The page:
Going into a new school year, we wanted to get a sense of whether students are facing these same concerns on campus. When we asked, we found that Gen Zers aren’t just experiencing discrimination after graduation. Over 50% responded that they’ve felt discriminated against at school due to race, ethnicity, gender identity or sexual orientation.

That same fear caused 25% of Gen Z to decide against applying to a college, while about 27% would be far more likely to apply if the recruiter shared their racial or ethnic identity. These responses all point to the likelihood that the demand for diversity and inclusion at school and in the workforce will only become more pronounced, at least if Gen Z has anything to say about it.

 

  1. They Are Demanding That Colleges and Employers Utilize Gender Pronouns

This question stood out as one of the most popular and powerful responses we received. When we questioned Gen Z this fall about how gender plays into college and workforce recruitment practices, we were overwhelmed by their responses and the implications. Almost 90% of Gen Z agrees that recruiters and potential employers should ask applicants about their preferred gender pronouns, but only 18% have ever had a conversation with a recruiter or a potential employer where they were asked.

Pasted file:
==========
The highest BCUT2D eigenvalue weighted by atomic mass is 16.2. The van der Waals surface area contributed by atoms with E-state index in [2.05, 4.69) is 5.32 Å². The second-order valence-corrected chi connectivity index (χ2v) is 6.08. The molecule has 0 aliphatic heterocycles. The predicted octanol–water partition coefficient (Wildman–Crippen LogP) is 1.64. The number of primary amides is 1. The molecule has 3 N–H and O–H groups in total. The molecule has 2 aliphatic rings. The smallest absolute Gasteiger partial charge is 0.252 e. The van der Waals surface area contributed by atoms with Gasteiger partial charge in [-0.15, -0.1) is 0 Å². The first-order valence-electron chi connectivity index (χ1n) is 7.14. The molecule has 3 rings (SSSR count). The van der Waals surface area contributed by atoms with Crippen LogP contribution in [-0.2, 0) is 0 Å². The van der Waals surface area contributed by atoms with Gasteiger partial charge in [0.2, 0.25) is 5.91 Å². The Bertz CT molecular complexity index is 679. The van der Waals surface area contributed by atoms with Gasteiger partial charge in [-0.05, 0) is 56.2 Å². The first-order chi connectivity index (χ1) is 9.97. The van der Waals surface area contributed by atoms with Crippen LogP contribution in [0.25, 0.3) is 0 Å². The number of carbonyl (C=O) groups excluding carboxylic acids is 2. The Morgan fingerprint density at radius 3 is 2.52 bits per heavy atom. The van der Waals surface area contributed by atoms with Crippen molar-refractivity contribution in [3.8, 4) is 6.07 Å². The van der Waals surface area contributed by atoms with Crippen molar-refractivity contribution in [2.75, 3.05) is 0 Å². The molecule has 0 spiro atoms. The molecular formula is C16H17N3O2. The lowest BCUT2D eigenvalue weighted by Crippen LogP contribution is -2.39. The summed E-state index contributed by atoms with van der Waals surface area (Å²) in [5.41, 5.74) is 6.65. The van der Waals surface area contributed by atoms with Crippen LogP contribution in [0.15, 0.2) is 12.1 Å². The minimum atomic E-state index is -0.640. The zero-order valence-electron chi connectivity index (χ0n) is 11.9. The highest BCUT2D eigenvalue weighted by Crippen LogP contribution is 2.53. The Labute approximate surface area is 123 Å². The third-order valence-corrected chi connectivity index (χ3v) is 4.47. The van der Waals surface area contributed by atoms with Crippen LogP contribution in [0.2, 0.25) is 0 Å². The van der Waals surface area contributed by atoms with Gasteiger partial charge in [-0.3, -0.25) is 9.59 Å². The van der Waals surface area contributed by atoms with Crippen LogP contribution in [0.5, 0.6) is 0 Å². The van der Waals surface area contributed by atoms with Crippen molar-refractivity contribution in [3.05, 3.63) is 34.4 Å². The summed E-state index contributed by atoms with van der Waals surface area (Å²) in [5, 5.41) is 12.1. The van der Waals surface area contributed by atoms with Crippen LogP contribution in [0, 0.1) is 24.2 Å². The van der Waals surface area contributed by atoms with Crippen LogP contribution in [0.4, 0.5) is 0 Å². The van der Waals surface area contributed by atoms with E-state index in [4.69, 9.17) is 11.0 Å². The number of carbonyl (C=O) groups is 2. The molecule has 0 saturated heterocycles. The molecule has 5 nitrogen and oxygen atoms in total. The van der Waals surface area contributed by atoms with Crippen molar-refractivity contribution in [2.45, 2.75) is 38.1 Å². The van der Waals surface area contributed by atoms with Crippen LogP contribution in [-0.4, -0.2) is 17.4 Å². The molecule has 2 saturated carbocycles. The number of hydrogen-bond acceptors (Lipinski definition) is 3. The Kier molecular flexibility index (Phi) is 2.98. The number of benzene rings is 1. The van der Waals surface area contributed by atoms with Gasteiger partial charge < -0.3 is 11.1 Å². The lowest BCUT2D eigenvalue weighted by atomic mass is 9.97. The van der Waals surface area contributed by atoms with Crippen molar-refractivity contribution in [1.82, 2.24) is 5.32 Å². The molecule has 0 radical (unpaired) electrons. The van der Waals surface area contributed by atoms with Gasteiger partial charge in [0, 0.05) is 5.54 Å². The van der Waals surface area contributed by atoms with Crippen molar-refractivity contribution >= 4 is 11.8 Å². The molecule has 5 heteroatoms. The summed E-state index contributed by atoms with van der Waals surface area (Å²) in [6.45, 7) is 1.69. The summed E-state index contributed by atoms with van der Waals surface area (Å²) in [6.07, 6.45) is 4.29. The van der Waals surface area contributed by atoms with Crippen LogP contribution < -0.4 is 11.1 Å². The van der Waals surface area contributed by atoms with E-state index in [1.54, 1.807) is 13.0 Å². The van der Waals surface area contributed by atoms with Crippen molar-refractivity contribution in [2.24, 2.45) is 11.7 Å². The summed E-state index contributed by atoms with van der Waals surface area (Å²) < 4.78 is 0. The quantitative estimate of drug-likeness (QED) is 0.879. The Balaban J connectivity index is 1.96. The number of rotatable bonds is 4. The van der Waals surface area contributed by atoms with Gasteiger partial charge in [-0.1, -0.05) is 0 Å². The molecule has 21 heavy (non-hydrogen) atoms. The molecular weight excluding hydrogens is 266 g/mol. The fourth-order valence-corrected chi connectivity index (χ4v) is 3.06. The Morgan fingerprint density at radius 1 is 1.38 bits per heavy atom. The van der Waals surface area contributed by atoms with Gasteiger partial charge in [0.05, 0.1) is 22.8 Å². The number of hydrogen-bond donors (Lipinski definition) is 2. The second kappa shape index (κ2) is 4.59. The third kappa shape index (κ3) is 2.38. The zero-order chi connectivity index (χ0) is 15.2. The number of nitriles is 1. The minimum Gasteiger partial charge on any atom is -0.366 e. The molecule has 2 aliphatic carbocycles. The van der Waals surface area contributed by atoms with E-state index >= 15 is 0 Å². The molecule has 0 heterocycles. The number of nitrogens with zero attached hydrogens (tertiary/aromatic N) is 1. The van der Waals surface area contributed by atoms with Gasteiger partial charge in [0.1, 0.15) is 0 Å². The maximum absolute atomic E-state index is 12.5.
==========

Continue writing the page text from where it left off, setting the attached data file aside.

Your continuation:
Given the emphasis this generation is placing on gender pronouns, and how infrequently they’ve experienced that respect in the recruitment process, this is an area where colleges and employers should take note.

 

  1. Gen Z Is Looking for Employers Who Will Facilitate Their Right to Vote

We might have been biting our nails through the weeks leading up to the election, and the week that followed, but we weren’t sure that Gen Z was feeling the same. Historically the United States has seen low voter turnout when it comes to young people, but we had a hunch Gen Z was going to break that trend when we asked for their thoughts a few weeks before Election Day.